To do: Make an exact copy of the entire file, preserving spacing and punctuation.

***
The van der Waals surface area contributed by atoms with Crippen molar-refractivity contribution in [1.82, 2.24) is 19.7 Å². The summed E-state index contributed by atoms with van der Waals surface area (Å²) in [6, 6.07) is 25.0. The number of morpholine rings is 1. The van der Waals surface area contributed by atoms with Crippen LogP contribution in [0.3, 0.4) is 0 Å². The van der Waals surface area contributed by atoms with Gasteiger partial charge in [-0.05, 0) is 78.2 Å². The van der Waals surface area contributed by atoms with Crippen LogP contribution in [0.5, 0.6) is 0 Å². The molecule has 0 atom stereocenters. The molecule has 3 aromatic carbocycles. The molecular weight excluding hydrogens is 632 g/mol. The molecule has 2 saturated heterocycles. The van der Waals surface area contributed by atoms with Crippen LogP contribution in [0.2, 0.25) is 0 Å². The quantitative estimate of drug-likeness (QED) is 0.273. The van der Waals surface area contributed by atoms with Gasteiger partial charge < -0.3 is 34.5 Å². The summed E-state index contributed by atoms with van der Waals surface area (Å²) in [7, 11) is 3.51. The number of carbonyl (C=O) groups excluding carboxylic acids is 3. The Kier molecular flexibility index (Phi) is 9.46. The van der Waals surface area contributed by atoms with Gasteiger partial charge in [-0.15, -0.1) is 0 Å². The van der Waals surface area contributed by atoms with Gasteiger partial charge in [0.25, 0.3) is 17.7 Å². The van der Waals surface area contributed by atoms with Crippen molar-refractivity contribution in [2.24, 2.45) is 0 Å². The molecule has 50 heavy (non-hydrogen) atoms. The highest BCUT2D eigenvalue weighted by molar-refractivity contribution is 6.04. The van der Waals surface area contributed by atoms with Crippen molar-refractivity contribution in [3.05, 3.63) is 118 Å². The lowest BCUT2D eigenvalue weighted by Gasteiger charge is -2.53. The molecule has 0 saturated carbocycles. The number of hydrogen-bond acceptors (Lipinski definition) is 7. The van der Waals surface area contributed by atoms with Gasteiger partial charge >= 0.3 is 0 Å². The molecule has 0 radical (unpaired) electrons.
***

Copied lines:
The van der Waals surface area contributed by atoms with Crippen molar-refractivity contribution in [1.82, 2.24) is 19.7 Å². The summed E-state index contributed by atoms with van der Waals surface area (Å²) in [6, 6.07) is 25.0. The number of morpholine rings is 1. The van der Waals surface area contributed by atoms with Crippen LogP contribution in [0.3, 0.4) is 0 Å². The van der Waals surface area contributed by atoms with Gasteiger partial charge in [-0.05, 0) is 78.2 Å². The van der Waals surface area contributed by atoms with Crippen LogP contribution in [0.5, 0.6) is 0 Å². The molecule has 0 atom stereocenters. The molecule has 3 aromatic carbocycles. The molecular weight excluding hydrogens is 632 g/mol. The molecule has 2 saturated heterocycles. The van der Waals surface area contributed by atoms with Crippen LogP contribution in [0.2, 0.25) is 0 Å². The quantitative estimate of drug-likeness (QED) is 0.273. The van der Waals surface area contributed by atoms with Gasteiger partial charge < -0.3 is 34.5 Å². The summed E-state index contributed by atoms with van der Waals surface area (Å²) in [7, 11) is 3.51. The number of carbonyl (C=O) groups excluding carboxylic acids is 3. The Kier molecular flexibility index (Phi) is 9.46. The van der Waals surface area contributed by atoms with Gasteiger partial charge in [-0.15, -0.1) is 0 Å². The van der Waals surface area contributed by atoms with Gasteiger partial charge in [0.25, 0.3) is 17.7 Å². The van der Waals surface area contributed by atoms with Crippen molar-refractivity contribution in [2.24, 2.45) is 0 Å². The molecule has 50 heavy (non-hydrogen) atoms. The highest BCUT2D eigenvalue weighted by molar-refractivity contribution is 6.04. The van der Waals surface area contributed by atoms with Crippen molar-refractivity contribution in [3.05, 3.63) is 118 Å². The lowest BCUT2D eigenvalue weighted by Gasteiger charge is -2.53. The molecule has 0 saturated carbocycles. The number of hydrogen-bond acceptors (Lipinski definition) is 7. The van der Waals surface area contributed by atoms with Gasteiger partial charge >= 0.3 is 0 Å². The molecule has 0 radical (unpaired) electrons.